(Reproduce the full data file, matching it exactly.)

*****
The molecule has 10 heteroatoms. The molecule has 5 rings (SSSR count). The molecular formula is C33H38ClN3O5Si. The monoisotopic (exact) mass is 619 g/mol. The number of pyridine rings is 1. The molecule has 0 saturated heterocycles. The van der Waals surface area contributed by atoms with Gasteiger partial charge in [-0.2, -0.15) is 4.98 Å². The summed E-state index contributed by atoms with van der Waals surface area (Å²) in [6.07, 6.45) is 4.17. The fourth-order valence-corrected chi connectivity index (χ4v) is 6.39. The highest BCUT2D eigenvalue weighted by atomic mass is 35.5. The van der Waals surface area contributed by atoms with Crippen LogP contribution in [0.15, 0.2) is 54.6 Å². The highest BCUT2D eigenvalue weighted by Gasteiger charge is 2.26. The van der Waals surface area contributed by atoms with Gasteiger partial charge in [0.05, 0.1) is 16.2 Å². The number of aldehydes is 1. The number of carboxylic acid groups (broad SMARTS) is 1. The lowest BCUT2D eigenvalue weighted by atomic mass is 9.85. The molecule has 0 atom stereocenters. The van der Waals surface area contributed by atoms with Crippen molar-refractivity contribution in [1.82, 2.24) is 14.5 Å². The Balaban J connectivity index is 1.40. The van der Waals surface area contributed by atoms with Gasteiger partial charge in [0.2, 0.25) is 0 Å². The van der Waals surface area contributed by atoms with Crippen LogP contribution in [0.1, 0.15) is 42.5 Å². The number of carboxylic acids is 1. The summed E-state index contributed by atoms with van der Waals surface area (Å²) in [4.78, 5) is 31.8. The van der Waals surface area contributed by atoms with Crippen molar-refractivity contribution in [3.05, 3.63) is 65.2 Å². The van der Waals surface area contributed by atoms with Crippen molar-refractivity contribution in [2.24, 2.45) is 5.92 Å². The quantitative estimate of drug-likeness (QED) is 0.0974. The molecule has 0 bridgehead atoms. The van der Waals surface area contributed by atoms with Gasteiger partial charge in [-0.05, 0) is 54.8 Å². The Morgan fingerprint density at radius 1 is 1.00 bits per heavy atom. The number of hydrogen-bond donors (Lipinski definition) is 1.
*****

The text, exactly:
The molecule has 10 heteroatoms. The molecule has 5 rings (SSSR count). The molecular formula is C33H38ClN3O5Si. The monoisotopic (exact) mass is 619 g/mol. The number of pyridine rings is 1. The molecule has 0 saturated heterocycles. The van der Waals surface area contributed by atoms with Gasteiger partial charge in [-0.2, -0.15) is 4.98 Å². The summed E-state index contributed by atoms with van der Waals surface area (Å²) in [6.07, 6.45) is 4.17. The fourth-order valence-corrected chi connectivity index (χ4v) is 6.39. The highest BCUT2D eigenvalue weighted by atomic mass is 35.5. The van der Waals surface area contributed by atoms with Crippen LogP contribution in [0.15, 0.2) is 54.6 Å². The highest BCUT2D eigenvalue weighted by Gasteiger charge is 2.26. The van der Waals surface area contributed by atoms with Gasteiger partial charge in [0.05, 0.1) is 16.2 Å². The number of aldehydes is 1. The number of carboxylic acid groups (broad SMARTS) is 1. The lowest BCUT2D eigenvalue weighted by atomic mass is 9.85. The molecule has 0 atom stereocenters. The van der Waals surface area contributed by atoms with Crippen molar-refractivity contribution in [1.82, 2.24) is 14.5 Å². The Balaban J connectivity index is 1.40. The van der Waals surface area contributed by atoms with Gasteiger partial charge in [0.2, 0.25) is 0 Å². The van der Waals surface area contributed by atoms with Crippen LogP contribution in [0.1, 0.15) is 42.5 Å². The number of carboxylic acids is 1. The summed E-state index contributed by atoms with van der Waals surface area (Å²) in [4.78, 5) is 31.8. The van der Waals surface area contributed by atoms with Crippen molar-refractivity contribution in [3.05, 3.63) is 65.2 Å². The van der Waals surface area contributed by atoms with Crippen molar-refractivity contribution in [2.24, 2.45) is 5.92 Å². The quantitative estimate of drug-likeness (QED) is 0.0974. The molecule has 0 bridgehead atoms. The van der Waals surface area contributed by atoms with Gasteiger partial charge in [-0.05, 0) is 54.8 Å². The Morgan fingerprint density at radius 1 is 1.00 bits per heavy atom. The number of hydrogen-bond donors (Lipinski definition) is 1.